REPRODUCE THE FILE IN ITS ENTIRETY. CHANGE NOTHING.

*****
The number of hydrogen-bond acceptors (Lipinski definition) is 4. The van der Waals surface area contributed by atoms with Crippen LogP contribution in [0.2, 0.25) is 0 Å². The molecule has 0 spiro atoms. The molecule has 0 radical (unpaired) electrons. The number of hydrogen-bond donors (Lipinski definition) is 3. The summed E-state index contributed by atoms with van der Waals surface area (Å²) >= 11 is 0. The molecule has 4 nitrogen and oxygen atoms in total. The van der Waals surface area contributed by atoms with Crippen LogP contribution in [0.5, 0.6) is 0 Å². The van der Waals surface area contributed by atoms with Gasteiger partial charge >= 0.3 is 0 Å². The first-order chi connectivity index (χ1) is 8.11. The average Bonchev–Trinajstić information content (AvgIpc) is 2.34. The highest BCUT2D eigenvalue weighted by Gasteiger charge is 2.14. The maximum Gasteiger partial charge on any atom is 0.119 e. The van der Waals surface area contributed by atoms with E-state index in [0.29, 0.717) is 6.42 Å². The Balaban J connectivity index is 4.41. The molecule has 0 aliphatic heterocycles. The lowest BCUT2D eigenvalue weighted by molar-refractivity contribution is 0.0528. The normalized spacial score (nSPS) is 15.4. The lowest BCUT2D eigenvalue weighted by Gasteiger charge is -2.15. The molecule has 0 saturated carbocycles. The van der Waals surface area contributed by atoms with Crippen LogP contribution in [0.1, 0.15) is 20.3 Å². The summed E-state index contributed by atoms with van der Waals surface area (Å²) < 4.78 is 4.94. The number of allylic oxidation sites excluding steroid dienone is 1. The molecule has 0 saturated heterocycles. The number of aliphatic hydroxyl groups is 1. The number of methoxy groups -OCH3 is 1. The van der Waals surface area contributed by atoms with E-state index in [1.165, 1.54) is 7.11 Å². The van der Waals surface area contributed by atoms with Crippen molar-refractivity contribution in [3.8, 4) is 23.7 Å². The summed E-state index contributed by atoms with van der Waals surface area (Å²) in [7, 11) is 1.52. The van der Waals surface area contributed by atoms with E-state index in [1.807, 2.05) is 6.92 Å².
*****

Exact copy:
The number of hydrogen-bond acceptors (Lipinski definition) is 4. The van der Waals surface area contributed by atoms with Crippen LogP contribution in [0.2, 0.25) is 0 Å². The molecule has 0 spiro atoms. The molecule has 0 radical (unpaired) electrons. The number of hydrogen-bond donors (Lipinski definition) is 3. The summed E-state index contributed by atoms with van der Waals surface area (Å²) >= 11 is 0. The molecule has 4 nitrogen and oxygen atoms in total. The van der Waals surface area contributed by atoms with Crippen LogP contribution in [0.5, 0.6) is 0 Å². The van der Waals surface area contributed by atoms with Gasteiger partial charge >= 0.3 is 0 Å². The first-order chi connectivity index (χ1) is 8.11. The average Bonchev–Trinajstić information content (AvgIpc) is 2.34. The highest BCUT2D eigenvalue weighted by Gasteiger charge is 2.14. The maximum Gasteiger partial charge on any atom is 0.119 e. The van der Waals surface area contributed by atoms with E-state index in [0.29, 0.717) is 6.42 Å². The Balaban J connectivity index is 4.41. The molecule has 0 aliphatic heterocycles. The lowest BCUT2D eigenvalue weighted by molar-refractivity contribution is 0.0528. The normalized spacial score (nSPS) is 15.4. The lowest BCUT2D eigenvalue weighted by Gasteiger charge is -2.15. The molecule has 0 saturated carbocycles. The van der Waals surface area contributed by atoms with Crippen LogP contribution in [0.1, 0.15) is 20.3 Å². The summed E-state index contributed by atoms with van der Waals surface area (Å²) < 4.78 is 4.94. The number of allylic oxidation sites excluding steroid dienone is 1. The molecule has 0 saturated heterocycles. The number of aliphatic hydroxyl groups is 1. The number of methoxy groups -OCH3 is 1. The van der Waals surface area contributed by atoms with E-state index in [1.165, 1.54) is 7.11 Å². The van der Waals surface area contributed by atoms with Crippen molar-refractivity contribution in [3.8, 4) is 23.7 Å². The summed E-state index contributed by atoms with van der Waals surface area (Å²) in [7, 11) is 1.52. The van der Waals surface area contributed by atoms with E-state index in [1.807, 2.05) is 6.92 Å².